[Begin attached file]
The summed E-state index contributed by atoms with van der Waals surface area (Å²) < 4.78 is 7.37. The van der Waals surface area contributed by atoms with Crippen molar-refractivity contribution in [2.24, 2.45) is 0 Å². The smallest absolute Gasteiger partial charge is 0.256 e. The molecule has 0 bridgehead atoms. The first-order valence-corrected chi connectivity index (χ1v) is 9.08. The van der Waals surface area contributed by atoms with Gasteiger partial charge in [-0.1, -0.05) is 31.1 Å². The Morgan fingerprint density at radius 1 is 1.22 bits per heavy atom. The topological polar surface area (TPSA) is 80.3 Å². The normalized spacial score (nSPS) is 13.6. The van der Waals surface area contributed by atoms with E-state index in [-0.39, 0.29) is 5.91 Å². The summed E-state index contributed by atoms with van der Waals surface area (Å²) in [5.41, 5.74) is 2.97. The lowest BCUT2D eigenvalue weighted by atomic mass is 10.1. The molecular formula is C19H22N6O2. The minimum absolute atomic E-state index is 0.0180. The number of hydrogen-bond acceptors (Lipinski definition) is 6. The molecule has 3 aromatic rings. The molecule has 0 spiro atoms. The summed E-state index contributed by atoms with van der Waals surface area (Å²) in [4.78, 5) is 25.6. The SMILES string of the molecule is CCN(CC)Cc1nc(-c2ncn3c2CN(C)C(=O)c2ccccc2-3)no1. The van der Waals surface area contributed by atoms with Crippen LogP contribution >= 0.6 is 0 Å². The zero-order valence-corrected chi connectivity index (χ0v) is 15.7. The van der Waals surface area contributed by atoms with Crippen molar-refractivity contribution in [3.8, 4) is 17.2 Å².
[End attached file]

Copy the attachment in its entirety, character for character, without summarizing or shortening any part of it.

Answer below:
The summed E-state index contributed by atoms with van der Waals surface area (Å²) < 4.78 is 7.37. The van der Waals surface area contributed by atoms with Crippen molar-refractivity contribution in [2.24, 2.45) is 0 Å². The smallest absolute Gasteiger partial charge is 0.256 e. The molecule has 0 bridgehead atoms. The first-order valence-corrected chi connectivity index (χ1v) is 9.08. The van der Waals surface area contributed by atoms with Gasteiger partial charge in [-0.1, -0.05) is 31.1 Å². The Morgan fingerprint density at radius 1 is 1.22 bits per heavy atom. The topological polar surface area (TPSA) is 80.3 Å². The normalized spacial score (nSPS) is 13.6. The van der Waals surface area contributed by atoms with E-state index in [-0.39, 0.29) is 5.91 Å². The summed E-state index contributed by atoms with van der Waals surface area (Å²) in [5.41, 5.74) is 2.97. The lowest BCUT2D eigenvalue weighted by atomic mass is 10.1. The molecular formula is C19H22N6O2. The minimum absolute atomic E-state index is 0.0180. The number of hydrogen-bond acceptors (Lipinski definition) is 6. The molecule has 3 aromatic rings. The molecule has 0 spiro atoms. The summed E-state index contributed by atoms with van der Waals surface area (Å²) in [4.78, 5) is 25.6. The SMILES string of the molecule is CCN(CC)Cc1nc(-c2ncn3c2CN(C)C(=O)c2ccccc2-3)no1. The van der Waals surface area contributed by atoms with Crippen LogP contribution >= 0.6 is 0 Å². The zero-order valence-corrected chi connectivity index (χ0v) is 15.7. The van der Waals surface area contributed by atoms with Crippen molar-refractivity contribution in [3.8, 4) is 17.2 Å².